This is where eigenvectors and eigenvalues come to the rescue, from this point on, things become easier. When the matrices (face images) dimensions have been reduced, the resulting eigenvector is known as an Eigen face because when displayed it produces a ghostly face (images are provided in the research paper in the link section). Another advantage to this is that this method extracts the import features of the face that may not be directly linked to the facial features we intuitively think of, such as eyes, noses, lips, etc. It is also worthy to note that number of eigenvectors is equivalent to the number of matrices (face images) present, so we pick the vectors whose eigenvalues are high.

Now, this N’ dimensional vectors(eigenvectors) span an N’ dimensional subspace called a “face space” which represents all the possible Eigen faces. To understand the concept of a face space, let’s imagine we have a smart magical board that groups objects together based on their color or a specified feature. Given the fact that we have 3 sacs of balls, where a sac is filled with balls of the same color, the colors we have are blue, red, and green.

When we throw these balls on the board, the board clusters all the balls with the same color together, now let’s say some balls irrespective of color represent the letter “A” while some do not. Here, the dynamics of things change, when the board clusters, we would have a region on the board that has a combination of all the colors the represent the letter A together while the others that do not represent anything scattered about the space. Now, let’s say the balls that represent A are the eigenvectors, in other words if A represents faces, we say they are Eigen faces, then the region on the board that has the combination of balls together is called the face space. This is some what expected since faces have a similar structure, they would most likely not appear randomly in a vector space.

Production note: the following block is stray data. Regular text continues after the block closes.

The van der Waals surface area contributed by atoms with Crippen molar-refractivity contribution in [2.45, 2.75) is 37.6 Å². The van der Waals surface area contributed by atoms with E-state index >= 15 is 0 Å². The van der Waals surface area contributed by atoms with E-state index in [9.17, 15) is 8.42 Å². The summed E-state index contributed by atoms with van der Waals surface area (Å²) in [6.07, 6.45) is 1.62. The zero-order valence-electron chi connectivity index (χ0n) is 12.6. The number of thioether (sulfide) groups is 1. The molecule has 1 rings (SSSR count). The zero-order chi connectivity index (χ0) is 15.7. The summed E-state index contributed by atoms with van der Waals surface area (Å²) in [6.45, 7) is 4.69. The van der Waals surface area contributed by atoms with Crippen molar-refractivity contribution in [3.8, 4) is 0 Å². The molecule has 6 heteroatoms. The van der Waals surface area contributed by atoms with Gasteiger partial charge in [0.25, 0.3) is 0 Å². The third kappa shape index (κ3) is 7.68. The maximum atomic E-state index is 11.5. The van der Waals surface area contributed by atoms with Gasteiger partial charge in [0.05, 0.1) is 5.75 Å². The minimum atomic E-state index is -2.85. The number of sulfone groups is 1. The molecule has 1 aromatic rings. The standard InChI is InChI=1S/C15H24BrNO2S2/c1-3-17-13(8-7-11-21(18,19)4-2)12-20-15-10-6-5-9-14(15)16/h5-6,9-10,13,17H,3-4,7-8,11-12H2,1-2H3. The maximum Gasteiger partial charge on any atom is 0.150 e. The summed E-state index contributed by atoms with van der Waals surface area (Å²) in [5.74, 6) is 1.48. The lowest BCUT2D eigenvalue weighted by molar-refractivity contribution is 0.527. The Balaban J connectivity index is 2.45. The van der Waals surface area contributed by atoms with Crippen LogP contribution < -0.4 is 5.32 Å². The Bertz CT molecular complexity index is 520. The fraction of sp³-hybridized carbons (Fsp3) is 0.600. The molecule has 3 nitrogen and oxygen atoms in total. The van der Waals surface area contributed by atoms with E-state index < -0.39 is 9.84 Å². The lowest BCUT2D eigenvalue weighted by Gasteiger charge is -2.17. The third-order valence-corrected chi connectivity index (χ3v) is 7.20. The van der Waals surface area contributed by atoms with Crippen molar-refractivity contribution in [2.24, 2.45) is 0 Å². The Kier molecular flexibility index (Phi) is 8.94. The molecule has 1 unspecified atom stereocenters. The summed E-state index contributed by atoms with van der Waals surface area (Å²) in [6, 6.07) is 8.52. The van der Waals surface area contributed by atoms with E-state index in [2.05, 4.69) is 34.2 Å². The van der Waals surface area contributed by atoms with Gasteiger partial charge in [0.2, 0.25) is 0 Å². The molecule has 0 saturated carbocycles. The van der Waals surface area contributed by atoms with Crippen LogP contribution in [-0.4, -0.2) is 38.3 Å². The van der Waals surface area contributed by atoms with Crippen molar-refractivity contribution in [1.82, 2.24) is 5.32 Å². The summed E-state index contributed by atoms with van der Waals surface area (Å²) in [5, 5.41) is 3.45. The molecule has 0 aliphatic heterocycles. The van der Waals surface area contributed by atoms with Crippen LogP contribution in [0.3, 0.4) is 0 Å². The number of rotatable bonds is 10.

The next thing would be to classify a new face, that is, “is this a face or not?” so what we do is to reduce the dimension of this image, obtain the new vector, and project it onto this face space, i.e. get a new ball, make it smaller and throw it on the board, well since the board is magical it would know where to place the new ball. Mathematically speaking, what happens is, we find the Euclidean distance between the new vector to the face space. If the minimum distance passes a specified threshold to the face space we can say this is a face, the farther it is, the more confidence we have to say it is not a face.

Assuming we have different faces i.e. the balls represent face images of people. Blue — faces of Dave, red — faces of Kene ; ), green — faces of Sam. On the magical board we are going to have a face space containing three different regions of Eigen faces. When we get a new ball( a new face), make it smaller ( get the eigenvector i.e. Eigen face) and then project it onto the face space. Like the board did earlier it will find the Euclidean distance, if the ball is closest to or in the region of the “green Eigen face” we say, the new image is probably or most likely a face image of Sam.

That’s it, basically we are just applying eigenvectors and eigenvalues in the field of face recognition.

Links (References):

Research Paper: